Bee Gees’ Robin Gibb Dead at 62; Disco Reeling After His and Donna Summer’s Death

Robin Gibb, left, twin Maurice, right, and Barry, center, ruled disco in the 70s along with Donna Summer, who also died this past week at age 63..

The Bee Gees, one of the most beloved trios in pop music history, has only one member left. Robin Gibb, the co-founder of the pop-turned-disco mega-group, has died after a long battle with colorectal cancer. He was 62.

The news of Robin Gibb’s death has disco lovers in an emotional tailspin. The Queen of Disco, Donna Summer, passed away from cancer this past week. Together, they stood head and shoulders over all other musical acts of this genre during this period in music history.

Robin Gibb, 62, had been hospitalized for pneumonia and underwent surgery last year to remove a growth from his colon, was central to the group’s success both as a songwriter and a vocalist. He was the original lead singer, and his tangy, tremulous tenor and older brother Barry’s deeper, breathier, falsetto-prone voice were constants as the Bee Gees traversed a wide range of musical styles.

Robin had a twin, Maurice, who died in 2003 after battling alcoholism for decades. He suffering a blocked intestine and cardiac arrest at the time of his death. Youngest brother Andy Gibb was also a record-breaking singer as a solo artist who died at age 30 from complications of prolonged drug use in the 1980s.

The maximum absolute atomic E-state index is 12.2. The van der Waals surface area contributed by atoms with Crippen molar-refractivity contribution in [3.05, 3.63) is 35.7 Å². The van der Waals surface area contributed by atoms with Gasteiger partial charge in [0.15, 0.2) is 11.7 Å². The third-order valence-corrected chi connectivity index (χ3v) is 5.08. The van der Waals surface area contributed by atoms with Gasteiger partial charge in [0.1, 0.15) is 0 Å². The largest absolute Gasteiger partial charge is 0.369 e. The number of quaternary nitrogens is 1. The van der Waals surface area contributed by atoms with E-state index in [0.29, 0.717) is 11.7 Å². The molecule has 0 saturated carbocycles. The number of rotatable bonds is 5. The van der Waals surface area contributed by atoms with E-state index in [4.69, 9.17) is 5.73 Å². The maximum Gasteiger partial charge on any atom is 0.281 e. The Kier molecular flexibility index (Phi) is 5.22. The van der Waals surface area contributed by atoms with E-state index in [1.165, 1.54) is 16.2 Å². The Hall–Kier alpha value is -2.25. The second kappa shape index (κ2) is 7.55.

The musical family first gained international attention as ’60s for Beatle-esque pop tunes. From there, Robin, Maurice and eldest brother Barry moved into orchestral rock and then the soaring disco that made them superstars in the late ’70s. Their contributions made 1977’s Saturday Night Fever soundtrack the best-selling album of all time, a record that stood for six years until it was dethroned by Michael Jackson’s Thriller in 1984.
Still, the soundtrack was the highest-selling in history until it was surpassed by the Whitney Houston-powered The Bodyguard in 1992. Saturday Night Fever stayed at No. 1 album for 24 straight weeks, earning them chart-topping singles with “Stayin’ Alive,” “Night Fever,” “How Deep is Your Love” and “You Should be Dancing,” which was used in the movie but was a #1 hit from a previous album. “More Than a Woman,” which was never released as a single from the Saturday Night Fever soundtrack, was also a favorite.
— terry shrosphire.

I'm a lover of words, pictures, people and The Ohio State Buckeyes. A true journalist from the soul.

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